Alaska town approves observance of daylight saving time
KETCHIKAN, Alaska (AP) — Residents of a small town in southeast Alaska have voted for the community to observe daylight saving time.
The Metlakatla Indian Community Council authorized the time change last month for the town of about 1,500 people on Annette Island, the Ketchikan Daily News reported last week.
Residents approved the change that aligns the local time with the state’s time zone in a special election in December. The state merged its four time zones into one in 1983, but Metlakatla Mayor Karl Cook said the community opted out.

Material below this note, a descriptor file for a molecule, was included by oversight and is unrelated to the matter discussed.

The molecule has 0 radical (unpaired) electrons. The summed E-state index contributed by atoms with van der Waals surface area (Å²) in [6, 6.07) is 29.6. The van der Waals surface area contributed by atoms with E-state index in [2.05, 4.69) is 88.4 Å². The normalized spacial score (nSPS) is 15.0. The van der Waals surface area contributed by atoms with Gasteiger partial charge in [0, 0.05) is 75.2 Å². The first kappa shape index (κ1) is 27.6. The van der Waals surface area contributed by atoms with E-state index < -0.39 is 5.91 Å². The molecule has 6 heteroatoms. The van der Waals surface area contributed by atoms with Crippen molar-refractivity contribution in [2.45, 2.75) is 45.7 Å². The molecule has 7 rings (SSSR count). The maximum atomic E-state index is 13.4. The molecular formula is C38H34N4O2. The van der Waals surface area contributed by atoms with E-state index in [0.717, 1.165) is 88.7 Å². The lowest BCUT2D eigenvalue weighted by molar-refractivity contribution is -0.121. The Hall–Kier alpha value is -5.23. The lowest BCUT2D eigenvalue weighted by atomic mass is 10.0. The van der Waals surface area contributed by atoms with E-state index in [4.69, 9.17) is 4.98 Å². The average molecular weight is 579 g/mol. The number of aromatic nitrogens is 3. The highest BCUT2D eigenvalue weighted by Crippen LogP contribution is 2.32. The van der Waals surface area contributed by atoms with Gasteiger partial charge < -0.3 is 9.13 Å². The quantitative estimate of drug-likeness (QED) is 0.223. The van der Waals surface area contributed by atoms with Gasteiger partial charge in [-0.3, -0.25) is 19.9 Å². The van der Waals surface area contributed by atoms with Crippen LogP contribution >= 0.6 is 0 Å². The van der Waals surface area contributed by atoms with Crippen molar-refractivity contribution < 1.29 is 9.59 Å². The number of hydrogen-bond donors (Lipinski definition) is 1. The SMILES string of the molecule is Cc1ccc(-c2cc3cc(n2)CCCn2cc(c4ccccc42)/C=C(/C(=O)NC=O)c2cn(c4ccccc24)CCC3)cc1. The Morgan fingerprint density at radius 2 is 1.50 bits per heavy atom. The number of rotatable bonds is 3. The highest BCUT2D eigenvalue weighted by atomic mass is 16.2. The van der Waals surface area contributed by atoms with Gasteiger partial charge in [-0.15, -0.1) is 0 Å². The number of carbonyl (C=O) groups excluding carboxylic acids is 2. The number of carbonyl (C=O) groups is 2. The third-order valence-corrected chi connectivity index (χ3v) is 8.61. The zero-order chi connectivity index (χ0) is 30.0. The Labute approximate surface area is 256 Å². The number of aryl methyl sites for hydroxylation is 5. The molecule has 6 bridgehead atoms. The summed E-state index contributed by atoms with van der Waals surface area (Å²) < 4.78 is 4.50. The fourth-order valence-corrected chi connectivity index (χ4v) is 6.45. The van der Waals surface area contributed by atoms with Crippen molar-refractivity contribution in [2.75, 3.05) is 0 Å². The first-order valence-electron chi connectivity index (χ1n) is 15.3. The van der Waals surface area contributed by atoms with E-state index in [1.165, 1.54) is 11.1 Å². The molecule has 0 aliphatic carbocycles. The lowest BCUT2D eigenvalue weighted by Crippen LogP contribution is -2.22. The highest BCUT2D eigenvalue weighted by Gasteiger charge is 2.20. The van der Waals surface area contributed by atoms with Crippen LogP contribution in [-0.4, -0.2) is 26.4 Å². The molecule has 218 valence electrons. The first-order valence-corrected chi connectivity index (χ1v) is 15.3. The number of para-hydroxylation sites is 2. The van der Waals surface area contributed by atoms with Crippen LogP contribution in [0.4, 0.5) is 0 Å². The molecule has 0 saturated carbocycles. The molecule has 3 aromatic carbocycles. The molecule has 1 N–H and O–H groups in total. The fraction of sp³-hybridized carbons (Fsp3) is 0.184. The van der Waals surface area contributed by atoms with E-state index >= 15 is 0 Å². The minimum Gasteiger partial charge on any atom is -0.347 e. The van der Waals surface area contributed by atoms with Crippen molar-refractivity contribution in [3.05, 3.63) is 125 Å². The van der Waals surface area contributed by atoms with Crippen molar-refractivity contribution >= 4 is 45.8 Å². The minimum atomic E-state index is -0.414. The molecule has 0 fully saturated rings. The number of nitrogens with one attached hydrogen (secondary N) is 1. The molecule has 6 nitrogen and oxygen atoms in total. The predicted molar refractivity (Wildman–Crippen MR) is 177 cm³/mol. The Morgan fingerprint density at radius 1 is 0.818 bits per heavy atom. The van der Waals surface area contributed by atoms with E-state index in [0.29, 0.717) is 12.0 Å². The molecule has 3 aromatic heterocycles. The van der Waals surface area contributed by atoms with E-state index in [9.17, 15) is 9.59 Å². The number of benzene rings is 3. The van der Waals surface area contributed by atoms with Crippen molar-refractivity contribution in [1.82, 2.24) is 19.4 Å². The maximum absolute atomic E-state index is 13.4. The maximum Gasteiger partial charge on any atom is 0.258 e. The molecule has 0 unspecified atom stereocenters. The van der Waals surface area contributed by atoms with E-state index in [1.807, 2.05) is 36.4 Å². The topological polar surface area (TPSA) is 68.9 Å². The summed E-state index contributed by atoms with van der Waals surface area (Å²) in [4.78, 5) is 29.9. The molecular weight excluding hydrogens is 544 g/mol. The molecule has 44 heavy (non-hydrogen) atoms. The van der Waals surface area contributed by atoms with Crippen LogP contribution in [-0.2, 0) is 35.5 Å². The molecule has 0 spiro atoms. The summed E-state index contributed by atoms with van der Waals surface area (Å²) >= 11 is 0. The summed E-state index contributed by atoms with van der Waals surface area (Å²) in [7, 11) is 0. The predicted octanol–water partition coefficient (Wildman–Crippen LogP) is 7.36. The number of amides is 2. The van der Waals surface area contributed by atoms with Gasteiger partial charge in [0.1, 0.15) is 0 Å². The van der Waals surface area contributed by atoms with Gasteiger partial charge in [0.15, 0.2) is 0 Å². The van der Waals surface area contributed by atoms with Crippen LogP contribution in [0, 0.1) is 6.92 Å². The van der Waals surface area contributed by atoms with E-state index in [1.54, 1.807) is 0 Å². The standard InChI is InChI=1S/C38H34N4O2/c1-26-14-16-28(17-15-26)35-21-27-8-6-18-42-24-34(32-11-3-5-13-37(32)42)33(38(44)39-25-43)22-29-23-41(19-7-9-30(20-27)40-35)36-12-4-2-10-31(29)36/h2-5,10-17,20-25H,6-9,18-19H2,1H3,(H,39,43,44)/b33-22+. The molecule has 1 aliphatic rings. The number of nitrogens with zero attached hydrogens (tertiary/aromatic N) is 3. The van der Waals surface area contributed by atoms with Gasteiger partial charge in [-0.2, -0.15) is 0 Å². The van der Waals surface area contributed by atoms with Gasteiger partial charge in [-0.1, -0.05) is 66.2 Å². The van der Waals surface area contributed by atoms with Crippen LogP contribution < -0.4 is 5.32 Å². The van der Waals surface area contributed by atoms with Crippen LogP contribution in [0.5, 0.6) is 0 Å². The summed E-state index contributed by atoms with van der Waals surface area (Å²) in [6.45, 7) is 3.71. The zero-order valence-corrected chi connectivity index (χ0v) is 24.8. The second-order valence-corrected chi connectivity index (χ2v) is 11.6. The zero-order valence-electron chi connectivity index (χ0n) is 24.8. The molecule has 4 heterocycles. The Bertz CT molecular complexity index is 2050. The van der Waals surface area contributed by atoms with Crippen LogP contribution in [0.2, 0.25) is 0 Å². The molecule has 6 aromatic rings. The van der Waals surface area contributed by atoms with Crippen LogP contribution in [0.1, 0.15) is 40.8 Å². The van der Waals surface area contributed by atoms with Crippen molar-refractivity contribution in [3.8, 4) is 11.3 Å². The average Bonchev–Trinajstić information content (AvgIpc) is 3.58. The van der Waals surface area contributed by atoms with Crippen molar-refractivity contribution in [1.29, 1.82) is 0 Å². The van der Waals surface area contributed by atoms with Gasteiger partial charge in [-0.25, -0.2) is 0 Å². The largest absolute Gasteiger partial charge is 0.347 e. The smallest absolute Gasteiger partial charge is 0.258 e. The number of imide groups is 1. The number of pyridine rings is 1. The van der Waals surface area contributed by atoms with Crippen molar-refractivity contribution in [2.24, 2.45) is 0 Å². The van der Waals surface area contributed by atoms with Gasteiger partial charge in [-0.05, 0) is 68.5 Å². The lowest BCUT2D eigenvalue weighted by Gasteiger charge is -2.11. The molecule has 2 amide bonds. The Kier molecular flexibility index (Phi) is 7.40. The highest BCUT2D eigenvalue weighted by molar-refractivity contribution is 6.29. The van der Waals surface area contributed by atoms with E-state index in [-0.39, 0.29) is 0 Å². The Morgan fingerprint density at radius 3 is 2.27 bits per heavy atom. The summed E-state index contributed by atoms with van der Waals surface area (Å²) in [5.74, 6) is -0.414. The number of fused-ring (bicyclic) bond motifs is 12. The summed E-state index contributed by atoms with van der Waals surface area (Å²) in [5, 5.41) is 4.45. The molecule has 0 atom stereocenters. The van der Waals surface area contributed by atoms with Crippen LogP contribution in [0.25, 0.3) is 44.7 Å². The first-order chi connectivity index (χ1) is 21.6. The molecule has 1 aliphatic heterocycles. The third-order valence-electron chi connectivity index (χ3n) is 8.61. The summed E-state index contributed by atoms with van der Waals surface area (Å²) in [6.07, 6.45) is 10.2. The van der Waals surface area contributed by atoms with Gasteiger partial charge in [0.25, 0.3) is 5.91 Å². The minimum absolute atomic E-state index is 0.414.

“We decided as a community not to follow that and just keep our time the same,” Cook said. “We didn’t fall back, we didn’t spring forward.”
In recent years, the community’s time difference to nearby cities has become a nuisance to some residents.
“For some of the people, it became a problem with keeping track of what time it was here, what time it was in Ketchikan and stuff like that,” Cook said. “Some people thought it’s more convenient to follow the state’s ferry system and airplane flights.”
Cook was opposed to the change.
“I don’t think there’s much help springing forward and falling back — I don’t think those things help anything,” Cook said. “Those kinds of things are more of a pain than they are a help.”
Information from: Ketchikan (Alaska) Daily News, http://www.ketchikandailynews.com